Iowa’s doors open to Republicans considering running for White House
CEDAR RAPIDS, Iowa
Polls were closed in Iowa for less than 48 hours when South Carolina Sen. Tim Scott shook hands and posed for photos with Republicans in eastern Iowa at a country club of Cedar Rapids last week.
Scott, one of many Republicans testing their presidential ambitions, hardly has the state all to himself.
At least a half-dozen GOP presidential candidates are planning visits to Iowa this summer, forays touted as promoting candidates and the state’s Republican organization ahead of the US midterm elections. fall. But really, the trips are about building relationships and learning the political geography of the state set to kick off the campaign for the party’s nomination in 2024.
While potential presidential hopefuls have been dozing in Iowa for more than a year, the next round of visits marks a new phase in the ritual. With Iowa’s June 7 primary over, Republicans eyeing the White House can step up their travels and not worry about meddling in the state’s intraparty rivalries.
“Now that it’s done, it’s all in,” GOP Chairman Jeff Kauffman said. “It’s unfettered.”
Beyond Scott, former United Nations Ambassador Nikki Haley is scheduled to travel later this month and plans to campaign with as many Republican candidates for Congress from Iowa as possible in just over two days.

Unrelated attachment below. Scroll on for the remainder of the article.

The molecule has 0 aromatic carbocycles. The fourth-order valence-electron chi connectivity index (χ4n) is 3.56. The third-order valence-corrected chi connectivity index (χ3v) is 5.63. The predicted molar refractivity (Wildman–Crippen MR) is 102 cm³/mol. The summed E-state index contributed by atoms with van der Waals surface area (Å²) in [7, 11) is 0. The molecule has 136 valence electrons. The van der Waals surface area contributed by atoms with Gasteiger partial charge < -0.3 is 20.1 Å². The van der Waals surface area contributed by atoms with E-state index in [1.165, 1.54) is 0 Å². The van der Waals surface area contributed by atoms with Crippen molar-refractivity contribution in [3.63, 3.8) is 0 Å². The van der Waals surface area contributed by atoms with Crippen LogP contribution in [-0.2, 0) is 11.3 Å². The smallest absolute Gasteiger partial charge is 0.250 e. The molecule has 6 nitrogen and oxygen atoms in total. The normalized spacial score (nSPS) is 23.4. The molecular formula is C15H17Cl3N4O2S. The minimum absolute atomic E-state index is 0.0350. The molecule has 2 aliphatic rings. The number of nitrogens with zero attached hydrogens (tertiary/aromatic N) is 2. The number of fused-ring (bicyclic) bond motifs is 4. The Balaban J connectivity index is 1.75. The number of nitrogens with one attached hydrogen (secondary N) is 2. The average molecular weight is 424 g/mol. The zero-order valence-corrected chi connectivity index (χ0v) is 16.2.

Haley, who is also the former governor of South Carolina, another early voting state on the presidential calendar, plans to begin her trip to eastern Iowa on June 29 with Rep. Mariannette Miller-Meeks. She will also headline a state GOP fundraiser in Dubuque.
Working from the Mississippi Valley westward, she plans to present a fundraiser for Governor Kim Reynolds. Haley will also campaign with Zach Nunn, chosen to face two-term Democratic Rep. Cindy Axne, who is among the most vulnerable members of the House this year. Haley’s always-fluid schedule also includes attending Rep. Randy Feenstra’s annual fundraiser in GOP-heavy western Iowa.
Arkansas Sen. Tom Cotton, who has visited multiple times in 2021, is scheduled to speak the first week of July at the county GOP dinner in Story County, central Iowa.
Former Secretary of State Mike Pompeo, who has visited Iowa more often than any GOP prospect, is working out the details of a late summer comeback, aides said. , likely scheduled for the Iowa State Fair in August, a lottery for potential contestants.